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Captured Wings Wiki
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First Delivered to the Royal Navy in November 1943, joining 732 Sdn at Brunswick, USA,<ref>[http://www.ww2aircraft.net/forum/old-threads/germany-capture-f4u-1a-145.html WW2 Aircraft net]</ref> becoming JT404.<ref name="FAA Archive F4U">[http://www.fleetairarmarchive.net/aircraft/Corsair.htm Fleet Air Arm Archive - F4U Corsair]</ref>
 
First Delivered to the Royal Navy in November 1943, joining 732 Sdn at Brunswick, USA,<ref>[http://www.ww2aircraft.net/forum/old-threads/germany-capture-f4u-1a-145.html WW2 Aircraft net]</ref> becoming JT404.<ref name="FAA Archive F4U">[http://www.fleetairarmarchive.net/aircraft/Corsair.htm Fleet Air Arm Archive - F4U Corsair]</ref>
   
While involved in an anti-submarine patrol from HMS Formidable, as part of 1841 Squadron, JT404 was enroute to Scapa after Operation Mascot against the German Battleship Tirpitz, in company with Barracuda of Wing Leader Lt Cdr RS Baker-Falkner, when it was forced to make an emergency landing in a field at Sorvag, Hameroy, near Bodo, Norway on 18 July 1944. The pilot, Lt Mattholie, became a POW, and the aircraft captured intact with no damage. {{#tag:ref|The German authorities made attempts to get the pilot to explain how to fold the wings so as to transport the aircraft to Narvik.|group="N"}}
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While involved in an anti-submarine patrol from HMS Formidable, as part of 1841 Squadron, JT404 was enroute to Scapa after Operation Mascot against the German Battleship Tirpitz, in company with Barracuda of Wing Leader Lt Cdr RS Baker-Falkner, when it was forced to make an emergency landing in a field at Sorvag, Hameroy, near Bodo, Norway on 18 July 1944. The pilot, Lt Mattholie, became a POW, and the aircraft captured intact with no damage. {{#tag:ref|The German authorities made attempts to get the pilot to explain how to fold the wings so as to transport the aircraft to Narvik.|group="N"}}
   
The aircraft was ferried by boat for further investigation. It is not known if the Corsair was taken to Germany. This was probably the first Corsair captured by the Germans. Aircraft is listed at Rechlin for 1944 under repair.<ref name="FAA Archive Captured">[http://www.fleetairarmarchive.net/aircraft/FAACapturedAircraftHomepage.html Fleet Air Arm Archive - Captured Aircraft]</ref>
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The aircraft was ferried by boat for further investigation. It is not known if the Corsair was taken to Germany. This was probably the first Corsair captured by the Germans. Aircraft is listed at Rechlin for 1944 under repair.<ref name="FAA Archive Captured">[http://www.fleetairarmarchive.net/aircraft/FAACapturedAircraftHomepage.html Fleet Air Arm Archive - Captured Aircraft]</ref>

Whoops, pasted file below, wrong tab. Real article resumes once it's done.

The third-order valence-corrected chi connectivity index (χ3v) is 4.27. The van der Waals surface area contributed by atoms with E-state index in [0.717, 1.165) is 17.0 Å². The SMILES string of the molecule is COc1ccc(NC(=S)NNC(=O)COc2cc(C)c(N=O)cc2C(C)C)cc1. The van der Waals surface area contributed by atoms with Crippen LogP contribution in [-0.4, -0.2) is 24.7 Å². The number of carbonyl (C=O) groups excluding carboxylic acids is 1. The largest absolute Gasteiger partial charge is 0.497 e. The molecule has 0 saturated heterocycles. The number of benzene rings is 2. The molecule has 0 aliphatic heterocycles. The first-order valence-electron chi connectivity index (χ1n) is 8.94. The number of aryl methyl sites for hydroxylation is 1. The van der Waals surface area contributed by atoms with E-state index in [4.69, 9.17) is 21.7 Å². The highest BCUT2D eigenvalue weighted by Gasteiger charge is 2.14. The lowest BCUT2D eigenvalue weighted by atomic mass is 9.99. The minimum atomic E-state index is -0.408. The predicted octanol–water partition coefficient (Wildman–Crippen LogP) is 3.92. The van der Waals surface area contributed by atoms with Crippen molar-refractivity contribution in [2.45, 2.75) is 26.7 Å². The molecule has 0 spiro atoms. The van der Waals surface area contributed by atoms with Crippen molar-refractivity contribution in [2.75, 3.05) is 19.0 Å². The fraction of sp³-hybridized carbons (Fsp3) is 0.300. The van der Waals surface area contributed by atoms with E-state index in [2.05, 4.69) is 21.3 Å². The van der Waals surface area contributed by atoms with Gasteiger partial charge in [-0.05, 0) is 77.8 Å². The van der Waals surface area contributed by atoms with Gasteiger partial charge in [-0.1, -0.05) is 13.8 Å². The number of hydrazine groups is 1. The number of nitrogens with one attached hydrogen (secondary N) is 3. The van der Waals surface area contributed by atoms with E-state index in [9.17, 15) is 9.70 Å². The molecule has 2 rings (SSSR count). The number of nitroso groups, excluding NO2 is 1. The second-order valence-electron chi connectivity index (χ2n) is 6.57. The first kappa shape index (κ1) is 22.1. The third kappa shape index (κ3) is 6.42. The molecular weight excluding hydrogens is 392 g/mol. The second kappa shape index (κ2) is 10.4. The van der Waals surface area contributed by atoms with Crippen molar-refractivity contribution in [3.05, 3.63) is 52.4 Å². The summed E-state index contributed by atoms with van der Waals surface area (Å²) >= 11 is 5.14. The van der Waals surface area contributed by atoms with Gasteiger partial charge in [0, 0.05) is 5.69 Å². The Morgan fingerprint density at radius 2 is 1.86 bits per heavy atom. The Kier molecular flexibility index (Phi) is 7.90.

==References==
 
==References==
 
===Notes===
 
===Notes===
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[[Category:American Aircraft]]
 
[[Category:American Aircraft]]
 
[[Category:World War 2]]
 
[[Category:World War 2]]
[[Category:F4U]]
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[[Category:Chance Vought F4U Corsair]]
 
[[Category:Needs Picture]]
 
[[Category:Needs Picture]]

Revision as of 12:24, 12 January 2014

BuNo 56187 was a Chance-Vought F4U-1A Corsair II[1]

History

First Delivered to the Royal Navy in November 1943, joining 732 Sdn at Brunswick, USA,[2] becoming JT404.[3]

While involved in an anti-submarine patrol from HMS Formidable, as part of 1841 Squadron, JT404 was enroute to Scapa after Operation Mascot against the German Battleship Tirpitz, in company with Barracuda of Wing Leader Lt Cdr RS Baker-Falkner, when it was forced to make an emergency landing in a field at Sorvag, Hameroy, near Bodo, Norway on 18 July 1944. The pilot, Lt Mattholie, became a POW, and the aircraft captured intact with no damage. [N 1]

The aircraft was ferried by boat for further investigation. It is not known if the Corsair was taken to Germany. This was probably the first Corsair captured by the Germans. Aircraft is listed at Rechlin for 1944 under repair.[4]

References

Notes

  1. The German authorities made attempts to get the pilot to explain how to fold the wings so as to transport the aircraft to Narvik.

Sources